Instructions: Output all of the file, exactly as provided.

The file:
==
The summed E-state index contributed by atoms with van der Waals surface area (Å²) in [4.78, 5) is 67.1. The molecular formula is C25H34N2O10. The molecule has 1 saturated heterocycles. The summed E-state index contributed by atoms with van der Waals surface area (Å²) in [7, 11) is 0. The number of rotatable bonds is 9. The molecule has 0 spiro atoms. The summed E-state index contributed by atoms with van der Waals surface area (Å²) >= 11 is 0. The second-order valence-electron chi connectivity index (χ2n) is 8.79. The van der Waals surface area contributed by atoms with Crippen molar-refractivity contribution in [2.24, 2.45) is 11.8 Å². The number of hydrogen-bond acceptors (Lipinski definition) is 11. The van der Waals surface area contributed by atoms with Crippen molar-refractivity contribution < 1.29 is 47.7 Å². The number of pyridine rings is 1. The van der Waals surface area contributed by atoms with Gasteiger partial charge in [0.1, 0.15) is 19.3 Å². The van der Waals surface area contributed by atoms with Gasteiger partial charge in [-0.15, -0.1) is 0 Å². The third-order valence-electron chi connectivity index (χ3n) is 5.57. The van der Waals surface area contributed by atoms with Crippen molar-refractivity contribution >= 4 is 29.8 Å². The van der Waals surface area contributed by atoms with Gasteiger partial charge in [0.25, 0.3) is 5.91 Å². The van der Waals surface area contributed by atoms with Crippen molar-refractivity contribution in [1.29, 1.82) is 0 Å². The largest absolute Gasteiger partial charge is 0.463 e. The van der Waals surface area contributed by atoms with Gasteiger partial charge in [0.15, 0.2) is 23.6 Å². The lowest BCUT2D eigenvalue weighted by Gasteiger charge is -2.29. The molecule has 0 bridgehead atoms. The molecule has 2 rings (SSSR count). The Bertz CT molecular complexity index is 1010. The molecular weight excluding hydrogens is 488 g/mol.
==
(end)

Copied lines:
The summed E-state index contributed by atoms with van der Waals surface area (Å²) in [4.78, 5) is 67.1. The molecular formula is C25H34N2O10. The molecule has 1 saturated heterocycles. The summed E-state index contributed by atoms with van der Waals surface area (Å²) in [7, 11) is 0. The number of rotatable bonds is 9. The molecule has 0 spiro atoms. The summed E-state index contributed by atoms with van der Waals surface area (Å²) >= 11 is 0. The second-order valence-electron chi connectivity index (χ2n) is 8.79. The van der Waals surface area contributed by atoms with Crippen molar-refractivity contribution in [2.24, 2.45) is 11.8 Å². The number of hydrogen-bond acceptors (Lipinski definition) is 11. The van der Waals surface area contributed by atoms with Crippen molar-refractivity contribution < 1.29 is 47.7 Å². The number of pyridine rings is 1. The van der Waals surface area contributed by atoms with Gasteiger partial charge in [0.1, 0.15) is 19.3 Å². The van der Waals surface area contributed by atoms with Gasteiger partial charge in [-0.15, -0.1) is 0 Å². The third-order valence-electron chi connectivity index (χ3n) is 5.57. The van der Waals surface area contributed by atoms with Crippen molar-refractivity contribution >= 4 is 29.8 Å². The van der Waals surface area contributed by atoms with Gasteiger partial charge in [0.25, 0.3) is 5.91 Å². The van der Waals surface area contributed by atoms with Crippen molar-refractivity contribution in [1.29, 1.82) is 0 Å². The largest absolute Gasteiger partial charge is 0.463 e. The van der Waals surface area contributed by atoms with Gasteiger partial charge in [0.15, 0.2) is 23.6 Å². The lowest BCUT2D eigenvalue weighted by Gasteiger charge is -2.29. The molecule has 0 bridgehead atoms. The molecule has 2 rings (SSSR count). The Bertz CT molecular complexity index is 1010. The molecular weight excluding hydrogens is 488 g/mol.